Book Review: “Mike Nichols: A Life” — Portrait of a Protean Artist

By Helen Epstein

This nearly 700-page text is a closely detailed, comprehensive portrait by a biographer riveted, as many of us are, by his charismatic subject.

Mike Nichols: A Life by Mark Harris. Penguin Press, 688 pp., $35.

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When Life Isn’t Everything: Mike Nichols, as Remembered by 150 of His Closest Friends came out, I wrote that I was waiting for the biography. It was worth it. The two-pound, two-ounce, nearly 700-page text is a closely detailed, comprehensive portrait by a biographer riveted, as many of us are, by his charismatic subject. Author of Pictures at a Revolution and Five Came Back and a former editor at Entertainment Weekly, journalist Mark Harris is steeped in film and theater history and, married since 2003 to dramatist Tony Kushner, enjoyed access to many people in Nichols’s world.

Drawing on 50 years of documents, recordings, previous books and magazine articles (including John Lahr’s extensive and insightful New Yorker profile of 2000), Harris does not linger over Nichols’s formative years. In barely 25 pages, he sketches Nichols’s young and mismatched parents, Pavel Peschkowsky and Brigitte Landauer, and their son Michael, born in Berlin in November of 1931. The most salient episode in Harris’s account is alopecia: after a vaccine against whooping cough at the age of four, Michael lost all the hair on his body, including eyebrows and eyelashes. This was “the defining aspect of his childhood,” according to his younger brother Robert, as much as their last-minute escape from Nazi Germany.

Like many other German Jewish refugees, Nichols chose not to talk about what he left in Berlin (in May of 1939) or what awaited him in New York where he arrived by boat at age seven, shepherding his three-year-old brother (their mother was ill and emigrated later). Their childhood during the war years on Manhattan’s West Side was, by all accounts, unhappy. Dr. Peschkowsky, now Paul Nichols, took a job as an X-ray technician before obtaining American medical certification; once he opened a practice, the family briefly rejoined the middle class. But the parents were mismatched, quarreled, and there were multiple affairs. Michael moved from the private Dalton School (where Buck Henry was a classmate), to P.S. 87 to — at age 10 — a boarding school in Connecticut. Everywhere, he was considered a freak and bullied for his baldness and German accent.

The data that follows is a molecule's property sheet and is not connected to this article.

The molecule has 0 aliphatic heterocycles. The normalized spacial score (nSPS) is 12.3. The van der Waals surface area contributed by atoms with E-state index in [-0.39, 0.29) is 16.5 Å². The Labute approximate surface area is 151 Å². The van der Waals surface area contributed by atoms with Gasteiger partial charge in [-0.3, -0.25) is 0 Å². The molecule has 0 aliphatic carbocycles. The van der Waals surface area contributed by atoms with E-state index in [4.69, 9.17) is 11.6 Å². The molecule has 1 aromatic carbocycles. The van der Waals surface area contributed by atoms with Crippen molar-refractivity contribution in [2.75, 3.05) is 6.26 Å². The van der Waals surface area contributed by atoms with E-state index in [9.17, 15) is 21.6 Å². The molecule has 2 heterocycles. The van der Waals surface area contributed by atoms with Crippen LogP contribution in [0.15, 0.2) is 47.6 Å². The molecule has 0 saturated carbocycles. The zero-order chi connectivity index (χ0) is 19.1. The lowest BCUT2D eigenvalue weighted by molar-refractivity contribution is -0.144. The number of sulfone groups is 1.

At 44, Dr. Nichols died suddenly of leukemia, ascribed to his unprotected work as an X-ray technician. Harris does not detail their plunge into poverty; he just notes that, despite money being tight, 13-year-old Mike asked his mother to buy him a wig and false eyebrows — which his father had refused to do. She did so and also obtained for him a scholarship to Walden, a private high school in the neighborhood, from which he graduated in 1948.

I was ready to read much more about those early years, especially how Nichols first became interested in horses at a local stable. But Harris chose to take his cue from his subject, who said many times and in many ways, “Yes, I had a tough childhood — but enough already…Let’s start now.” Barely 26 pages into the biography, Nichols is a pre-med at the University of Chicago, rooming with fellow refugee Aaron Asher (later a prominent editor) and meeting 16-year-old Susan Sontag. Harris does not describe these relationships or many of Nichols’s other friendships, love affairs, or marriages. He maintains a laser focus on Nichols’s professional evolution.

The University of Chicago was then a haven for geniuses, misfits, and weirdos, but even there Nichols found it hard to fit in. Depressed, he spent a lot of time sleeping and frequented the school’s free psychoanalytic clinic. He dropped out before getting a degree. His salvation was meeting a 24-year old busboy, Paul Sills. Sills would soon establish the improvisational theater troupe The Compass, which became The Second City. At the time he was running a weekly acting workshop and cast Nichols, already known as “a snotty prick,” to type. Nichols was soon onstage with actors Joy Carlin, Edward Asner, Zohra Lampert, and, most significantly, Elaine May.

May first saw her future improv partner in a 1952 production of Strindberg’s Miss Julie, with Nichols playing the valet. Sills had told her, “I want you to see the only person at the University of Chicago who is as hostile as you.” That was followed by their storied subway encounter when Nichols sat down beside May in a subway station, and began whispering to her in a Russian accent as though they were spies. She replied in kind.

Given Nichols’s long, interesting, and productive career ranging over three separate areas of performance art, Harris has wisely chosen to structure his biography chronologically. Each narrowly focused chapter covers two to four years. The narrative mostly eschews cultural and political context and thematic digressions in favor of a comprehensive inventory of Nichols’s work. Though I occasionally wondered why I was reading details about such forgotten films as The Day of the Dolphin, The Fortune, and Wolf — instead of an analysis of Nichols’s indifference to the politics of the time — I was pleased to be in the hands of a biographer clear about his intentions, who would not get lost in the weeds.